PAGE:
By Dr Zulfikar Bux
Assistant Professor of Emergency Medicine
Many women experience menstrual pains just before and during their menstrual periods. Statistics show that as many as 90% of adolescent females and above 50% of menstruating women worldwide report suffering from menstrual pains, with 10–20% of them describing their hurt as severe and distressing.
For some women, the discomfort is merely annoying. For others, menstrual pains can be severe enough to interfere with everyday activities for a few days every month. These pains may be because of underlying medical conditions and should not be ignored.
Today we will explain menstrual pain, with the hope that it can shed some light on this annoying condition.
WHY ARE MY PERIODS SO PAINFUL?
During your period, your body makes chemicals called “prostaglandins.” These chemicals cause the uterus to contract or tighten. It’s the same kind of contraction that happens during labour and childbirth. Contractions during a period are normal. But, they can be painful. The medical name for painful periods is “dysmenorrhea.”
ARE THERE MEDICAL CONDITIONS THAT CAN BE CAUSING MY PAINFUL PERIOD?
Yes. The following conditions may be the cause of your painful period:
– Endometriosis. In this painful condition, the tissue that lines your uterus becomes implanted outside your uterus, most commonly on your fallopian tubes, ovaries or the tissue lining your pelvis.
– Uterine fibroids. These noncancerous growths in the wall of the uterus may be the cause of pain.
– Adenomyosis. In this condition, the tissue that lines your uterus begins to grow into the muscular walls of the uterus.
– Pelvic inflammatory disease (PID). This infection of the female reproductive organs is usually caused by sexually transmitted bacteria.
– Cervical stenosis. In some women, the opening of the cervix may be so small that it impedes menstrual flow, causing a painful increase of pressure within the uterus.
WHAT DO PAINFUL PERIODS FEEL LIKE?
Women with painful periods have cramping in the lower belly. The cramps can be mild or bad. You might also have pain in your back or thighs. Pain often starts with your period or right before your period.
Some women also have:
– Extreme tiredness
– Bloating (a feeling of fullness in the belly)
SHOULD I SEE A DOCTOR?
See your doctor if:
– The pain is getting worse
– Pain medicine isn’t helping
– You also have pain well before or well after your period
– The pain is preventing you from performing daily activities.
ARE THERE TESTS I SHOULD HAVE?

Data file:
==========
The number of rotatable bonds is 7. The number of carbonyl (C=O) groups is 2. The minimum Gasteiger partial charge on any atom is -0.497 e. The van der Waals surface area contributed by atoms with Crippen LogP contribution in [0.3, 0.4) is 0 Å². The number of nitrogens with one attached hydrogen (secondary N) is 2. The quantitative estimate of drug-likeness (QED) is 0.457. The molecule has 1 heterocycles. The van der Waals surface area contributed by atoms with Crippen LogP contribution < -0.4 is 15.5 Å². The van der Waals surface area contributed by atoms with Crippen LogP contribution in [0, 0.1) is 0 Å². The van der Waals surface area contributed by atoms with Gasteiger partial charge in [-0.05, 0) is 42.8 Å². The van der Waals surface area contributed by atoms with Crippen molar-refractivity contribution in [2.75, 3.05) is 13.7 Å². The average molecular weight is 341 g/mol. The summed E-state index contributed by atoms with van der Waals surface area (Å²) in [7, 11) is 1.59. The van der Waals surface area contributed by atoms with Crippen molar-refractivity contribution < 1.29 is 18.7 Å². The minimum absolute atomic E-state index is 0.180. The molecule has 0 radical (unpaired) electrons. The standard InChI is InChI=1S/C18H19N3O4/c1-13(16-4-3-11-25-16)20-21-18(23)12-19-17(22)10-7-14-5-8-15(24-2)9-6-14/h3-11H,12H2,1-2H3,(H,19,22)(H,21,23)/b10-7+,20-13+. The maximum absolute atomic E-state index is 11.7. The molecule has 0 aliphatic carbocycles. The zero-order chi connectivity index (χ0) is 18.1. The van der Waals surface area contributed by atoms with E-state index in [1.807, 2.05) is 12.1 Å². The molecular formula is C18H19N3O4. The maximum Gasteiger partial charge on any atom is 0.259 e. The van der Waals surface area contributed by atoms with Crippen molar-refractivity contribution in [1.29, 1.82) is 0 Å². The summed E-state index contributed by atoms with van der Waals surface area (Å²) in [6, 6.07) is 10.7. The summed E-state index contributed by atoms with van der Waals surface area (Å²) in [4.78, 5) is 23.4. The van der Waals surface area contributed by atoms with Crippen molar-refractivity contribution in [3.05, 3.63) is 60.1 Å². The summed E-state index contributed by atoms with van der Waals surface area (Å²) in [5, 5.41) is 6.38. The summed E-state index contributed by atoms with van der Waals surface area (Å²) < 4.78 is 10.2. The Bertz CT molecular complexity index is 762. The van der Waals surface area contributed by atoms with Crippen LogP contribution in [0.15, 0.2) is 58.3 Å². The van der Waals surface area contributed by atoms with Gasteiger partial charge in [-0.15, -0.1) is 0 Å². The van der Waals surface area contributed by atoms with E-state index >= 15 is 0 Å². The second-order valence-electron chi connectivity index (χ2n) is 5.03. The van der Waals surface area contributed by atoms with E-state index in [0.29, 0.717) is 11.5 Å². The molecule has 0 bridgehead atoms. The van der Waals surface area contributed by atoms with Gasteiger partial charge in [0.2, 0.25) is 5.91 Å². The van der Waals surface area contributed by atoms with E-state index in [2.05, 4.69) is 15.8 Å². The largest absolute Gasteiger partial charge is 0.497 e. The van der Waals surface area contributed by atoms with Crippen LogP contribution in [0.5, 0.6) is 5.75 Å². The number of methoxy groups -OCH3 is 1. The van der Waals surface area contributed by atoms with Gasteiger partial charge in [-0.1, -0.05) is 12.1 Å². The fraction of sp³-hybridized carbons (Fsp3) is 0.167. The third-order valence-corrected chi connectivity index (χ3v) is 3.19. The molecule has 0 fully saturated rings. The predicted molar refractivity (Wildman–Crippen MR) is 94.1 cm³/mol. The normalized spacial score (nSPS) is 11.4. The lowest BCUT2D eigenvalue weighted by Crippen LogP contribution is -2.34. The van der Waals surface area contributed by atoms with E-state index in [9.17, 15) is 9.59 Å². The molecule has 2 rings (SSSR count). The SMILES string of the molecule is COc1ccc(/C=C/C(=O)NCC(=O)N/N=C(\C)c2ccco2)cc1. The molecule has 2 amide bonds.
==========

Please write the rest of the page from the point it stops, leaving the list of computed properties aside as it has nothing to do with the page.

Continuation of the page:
Your doctor will decide which tests you should have based on your age, other symptoms, and individual situation.
Most women need only a physical exam. In the exam, your doctor will check the size and shape of your vagina, cervix, uterus, and ovaries. If the exam isn’t normal or pain medicine doesn’t help, your doctor might do other tests. These include:
– Pelvic ultrasound – This test uses sound waves to make a picture of your uterus, ovaries, and vagina to see if they look normal.
– Tests for infections that you catch during sex
– Laparoscopy – This is a type of surgery. The doctor will put you to sleep and make a small cut just below your belly button. Then, he or she will use a thin tool with a camera on it to see inside your belly.
HOW ARE PAINFUL PERIODS TREATED?
That depends on what is causing your painful periods. The most common treatments are:
– Pain medicines
– Birth control pills or other types of birth control that involve hormones
– Surgery may be an option if a medical condition is the cause of your painful period.
ARE THERE LIFESTYLE ADJUSTMENTS THAT CAN HELP?
Doing the following may help to minimize you period pains:
– Exercise. Studies have found that physical activity may ease the pain of menstrual cramps.
– Heat. Soaking in a hot bath or using a heating pad, hot water bottle or heat patch on your lower abdomen may ease menstrual cramps. Applying heat may be just as effective as over-the-counter pain medication for relieving menstrual cramps.
– Dietary supplements. A number of studies have indicated that vitamin E, omega-3 fatty acids, vitamin B-1 (thiamine), vitamin B-6 and magnesium supplements may effectively reduce menstrual cramps.
– Avoiding alcohol and tobacco. These substances can make menstrual cramps worse.
– Reducing stress. Psychological stress may increase your risk of menstrual cramps and their severity.
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